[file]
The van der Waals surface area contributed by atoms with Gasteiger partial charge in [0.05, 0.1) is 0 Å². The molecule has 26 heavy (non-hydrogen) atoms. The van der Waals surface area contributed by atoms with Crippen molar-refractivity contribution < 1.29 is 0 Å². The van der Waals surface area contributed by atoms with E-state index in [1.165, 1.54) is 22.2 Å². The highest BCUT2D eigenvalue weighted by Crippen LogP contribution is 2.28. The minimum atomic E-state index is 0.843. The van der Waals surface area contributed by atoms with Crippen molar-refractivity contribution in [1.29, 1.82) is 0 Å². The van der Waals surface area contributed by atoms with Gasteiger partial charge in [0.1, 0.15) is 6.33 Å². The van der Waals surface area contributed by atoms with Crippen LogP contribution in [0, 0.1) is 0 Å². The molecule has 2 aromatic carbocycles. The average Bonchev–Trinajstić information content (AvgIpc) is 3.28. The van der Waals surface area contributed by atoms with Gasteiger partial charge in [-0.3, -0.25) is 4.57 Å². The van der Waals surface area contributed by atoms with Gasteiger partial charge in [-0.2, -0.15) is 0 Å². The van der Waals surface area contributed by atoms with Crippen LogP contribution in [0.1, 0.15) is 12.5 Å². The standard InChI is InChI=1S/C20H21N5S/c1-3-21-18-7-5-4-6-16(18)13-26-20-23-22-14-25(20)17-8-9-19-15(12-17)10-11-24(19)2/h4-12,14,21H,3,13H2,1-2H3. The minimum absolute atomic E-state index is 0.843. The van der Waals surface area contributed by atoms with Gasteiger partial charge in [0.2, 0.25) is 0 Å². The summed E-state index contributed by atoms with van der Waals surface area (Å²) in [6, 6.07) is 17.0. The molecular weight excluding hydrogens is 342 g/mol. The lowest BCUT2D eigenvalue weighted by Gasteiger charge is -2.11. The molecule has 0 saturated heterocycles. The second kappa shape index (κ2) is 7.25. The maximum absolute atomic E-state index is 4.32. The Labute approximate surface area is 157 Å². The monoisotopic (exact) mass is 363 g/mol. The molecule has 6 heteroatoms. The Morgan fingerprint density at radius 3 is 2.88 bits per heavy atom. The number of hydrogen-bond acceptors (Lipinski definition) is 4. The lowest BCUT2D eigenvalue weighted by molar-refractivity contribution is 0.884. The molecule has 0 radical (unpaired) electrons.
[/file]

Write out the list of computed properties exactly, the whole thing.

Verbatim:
The van der Waals surface area contributed by atoms with Gasteiger partial charge in [0.05, 0.1) is 0 Å². The molecule has 26 heavy (non-hydrogen) atoms. The van der Waals surface area contributed by atoms with Crippen molar-refractivity contribution < 1.29 is 0 Å². The van der Waals surface area contributed by atoms with E-state index in [1.165, 1.54) is 22.2 Å². The highest BCUT2D eigenvalue weighted by Crippen LogP contribution is 2.28. The minimum atomic E-state index is 0.843. The van der Waals surface area contributed by atoms with Crippen molar-refractivity contribution in [1.29, 1.82) is 0 Å². The van der Waals surface area contributed by atoms with Gasteiger partial charge in [0.1, 0.15) is 6.33 Å². The van der Waals surface area contributed by atoms with Crippen LogP contribution in [0, 0.1) is 0 Å². The molecule has 2 aromatic carbocycles. The average Bonchev–Trinajstić information content (AvgIpc) is 3.28. The van der Waals surface area contributed by atoms with Gasteiger partial charge in [-0.3, -0.25) is 4.57 Å². The van der Waals surface area contributed by atoms with Gasteiger partial charge in [-0.2, -0.15) is 0 Å². The van der Waals surface area contributed by atoms with Crippen LogP contribution in [0.1, 0.15) is 12.5 Å². The standard InChI is InChI=1S/C20H21N5S/c1-3-21-18-7-5-4-6-16(18)13-26-20-23-22-14-25(20)17-8-9-19-15(12-17)10-11-24(19)2/h4-12,14,21H,3,13H2,1-2H3. The minimum absolute atomic E-state index is 0.843. The van der Waals surface area contributed by atoms with Gasteiger partial charge in [0.2, 0.25) is 0 Å². The summed E-state index contributed by atoms with van der Waals surface area (Å²) in [6, 6.07) is 17.0. The molecular weight excluding hydrogens is 342 g/mol. The lowest BCUT2D eigenvalue weighted by Gasteiger charge is -2.11. The molecule has 0 saturated heterocycles. The second kappa shape index (κ2) is 7.25. The maximum absolute atomic E-state index is 4.32. The Labute approximate surface area is 157 Å². The monoisotopic (exact) mass is 363 g/mol. The molecule has 6 heteroatoms. The Morgan fingerprint density at radius 3 is 2.88 bits per heavy atom. The number of hydrogen-bond acceptors (Lipinski definition) is 4. The lowest BCUT2D eigenvalue weighted by molar-refractivity contribution is 0.884. The molecule has 0 radical (unpaired) electrons.